Webber was fourth for Red Bull, having been forced to qualify without KERS, while in the McLarens, Hamilton and Button were fifth and seventh, the car lacking speed in the dry despite Hamilton executing a lap that was, in his words, “fantastic… I don't think I've ever driven the car so hard.”
Pedro de la Rosa was 17th for Sauber, meanwhile, having been a late call-up to stand in for Sergio Perez, the Mexican having withdrawn after the first practice session, admitting he was still feeling the effects of his nasty Monaco shunt last time out.
Four key moments
1. The start – With rain pounding the Circuit Gilles Villeneuve, the race was started behind the Safety Car. Released to go racing on Lap 5, Hamilton immediately blotted his copybook with a clumsy dive on Webber into Turn 1 that turned the Australian around. “I think Lewis thought the chequered flag was in Turn 3,” Webber quipped later.
Both were able to continue, although Webber dropped to 14th as his team mate Vettel led at the front from Alonso, while Button and Mercedes’ Nico Rosberg snuck past Hamilton, relegating him from fifth to sixth.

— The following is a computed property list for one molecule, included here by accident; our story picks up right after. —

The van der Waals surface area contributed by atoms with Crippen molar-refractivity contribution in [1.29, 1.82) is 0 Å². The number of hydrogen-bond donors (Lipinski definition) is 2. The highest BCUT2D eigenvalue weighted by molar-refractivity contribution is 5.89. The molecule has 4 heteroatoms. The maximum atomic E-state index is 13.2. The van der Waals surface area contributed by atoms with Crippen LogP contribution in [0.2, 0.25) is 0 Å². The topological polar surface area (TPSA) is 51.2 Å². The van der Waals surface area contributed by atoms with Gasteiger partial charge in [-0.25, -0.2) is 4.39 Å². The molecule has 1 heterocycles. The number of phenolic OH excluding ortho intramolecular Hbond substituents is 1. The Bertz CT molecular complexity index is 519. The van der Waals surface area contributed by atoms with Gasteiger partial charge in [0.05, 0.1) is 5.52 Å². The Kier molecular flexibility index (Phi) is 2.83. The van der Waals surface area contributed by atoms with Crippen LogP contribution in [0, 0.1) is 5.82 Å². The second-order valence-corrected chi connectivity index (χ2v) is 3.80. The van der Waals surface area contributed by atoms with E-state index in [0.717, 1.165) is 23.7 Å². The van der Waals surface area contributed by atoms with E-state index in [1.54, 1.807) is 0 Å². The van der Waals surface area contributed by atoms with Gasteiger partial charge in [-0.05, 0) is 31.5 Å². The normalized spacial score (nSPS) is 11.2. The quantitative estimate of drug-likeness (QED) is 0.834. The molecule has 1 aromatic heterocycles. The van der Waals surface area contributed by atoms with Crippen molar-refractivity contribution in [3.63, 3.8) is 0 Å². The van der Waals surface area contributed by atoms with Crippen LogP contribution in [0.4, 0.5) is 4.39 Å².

2. Button and Hamilton collide – Just a few laps later, and Hamilton was making headlines again, this time after colliding with team mate Button on the start-finish straight. Unlike the Webber incident, though, this one was far less clean cut, Button jinking to the left and squeezing Hamilton, who’d gone for a gap at the precise moment that Button decided to close it down.
Either way, the result was curtains for Hamilton, who retired the car on track. Cue another Safety Car, under which Button was handed a stop/go penalty for going too fast while the race was neutralised, dropping him to 15th.